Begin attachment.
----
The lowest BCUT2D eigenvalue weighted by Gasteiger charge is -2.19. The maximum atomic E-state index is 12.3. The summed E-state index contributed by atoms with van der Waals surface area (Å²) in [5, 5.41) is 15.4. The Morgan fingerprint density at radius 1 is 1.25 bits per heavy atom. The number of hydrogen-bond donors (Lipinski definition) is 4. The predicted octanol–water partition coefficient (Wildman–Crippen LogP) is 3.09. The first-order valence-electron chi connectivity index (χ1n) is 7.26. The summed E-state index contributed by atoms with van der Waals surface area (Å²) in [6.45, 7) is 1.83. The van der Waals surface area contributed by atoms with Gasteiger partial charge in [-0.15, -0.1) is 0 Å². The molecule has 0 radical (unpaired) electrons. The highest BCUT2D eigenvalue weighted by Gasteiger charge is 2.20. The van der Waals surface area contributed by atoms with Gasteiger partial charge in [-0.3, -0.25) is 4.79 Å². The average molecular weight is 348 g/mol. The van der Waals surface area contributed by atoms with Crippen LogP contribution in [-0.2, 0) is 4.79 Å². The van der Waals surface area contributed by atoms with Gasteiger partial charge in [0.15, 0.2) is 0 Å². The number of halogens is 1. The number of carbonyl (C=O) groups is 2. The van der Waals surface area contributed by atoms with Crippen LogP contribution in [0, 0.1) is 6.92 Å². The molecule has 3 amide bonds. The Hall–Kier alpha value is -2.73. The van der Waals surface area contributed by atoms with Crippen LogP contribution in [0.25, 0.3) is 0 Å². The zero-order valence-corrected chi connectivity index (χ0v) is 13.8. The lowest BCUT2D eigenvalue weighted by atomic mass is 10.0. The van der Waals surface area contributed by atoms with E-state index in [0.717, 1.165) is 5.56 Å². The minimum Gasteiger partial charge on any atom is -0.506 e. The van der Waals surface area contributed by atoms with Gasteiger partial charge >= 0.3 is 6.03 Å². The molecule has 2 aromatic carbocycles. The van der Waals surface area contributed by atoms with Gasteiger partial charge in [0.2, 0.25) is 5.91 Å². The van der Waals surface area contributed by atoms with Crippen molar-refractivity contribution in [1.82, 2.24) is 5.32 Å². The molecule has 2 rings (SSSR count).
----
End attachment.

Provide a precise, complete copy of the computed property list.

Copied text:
The lowest BCUT2D eigenvalue weighted by Gasteiger charge is -2.19. The maximum atomic E-state index is 12.3. The summed E-state index contributed by atoms with van der Waals surface area (Å²) in [5, 5.41) is 15.4. The Morgan fingerprint density at radius 1 is 1.25 bits per heavy atom. The number of hydrogen-bond donors (Lipinski definition) is 4. The predicted octanol–water partition coefficient (Wildman–Crippen LogP) is 3.09. The first-order valence-electron chi connectivity index (χ1n) is 7.26. The summed E-state index contributed by atoms with van der Waals surface area (Å²) in [6.45, 7) is 1.83. The van der Waals surface area contributed by atoms with Gasteiger partial charge in [-0.15, -0.1) is 0 Å². The molecule has 0 radical (unpaired) electrons. The highest BCUT2D eigenvalue weighted by Gasteiger charge is 2.20. The van der Waals surface area contributed by atoms with Gasteiger partial charge in [-0.3, -0.25) is 4.79 Å². The average molecular weight is 348 g/mol. The van der Waals surface area contributed by atoms with Crippen LogP contribution in [-0.2, 0) is 4.79 Å². The van der Waals surface area contributed by atoms with Gasteiger partial charge in [0.15, 0.2) is 0 Å². The number of halogens is 1. The number of carbonyl (C=O) groups is 2. The van der Waals surface area contributed by atoms with Crippen LogP contribution in [0, 0.1) is 6.92 Å². The molecule has 3 amide bonds. The Hall–Kier alpha value is -2.73. The van der Waals surface area contributed by atoms with Crippen LogP contribution in [0.25, 0.3) is 0 Å². The zero-order valence-corrected chi connectivity index (χ0v) is 13.8. The lowest BCUT2D eigenvalue weighted by atomic mass is 10.0. The van der Waals surface area contributed by atoms with E-state index in [0.717, 1.165) is 5.56 Å². The minimum Gasteiger partial charge on any atom is -0.506 e. The van der Waals surface area contributed by atoms with Gasteiger partial charge >= 0.3 is 6.03 Å². The molecule has 2 aromatic carbocycles. The van der Waals surface area contributed by atoms with Gasteiger partial charge in [0.2, 0.25) is 5.91 Å². The van der Waals surface area contributed by atoms with Crippen molar-refractivity contribution in [1.82, 2.24) is 5.32 Å². The molecule has 2 rings (SSSR count).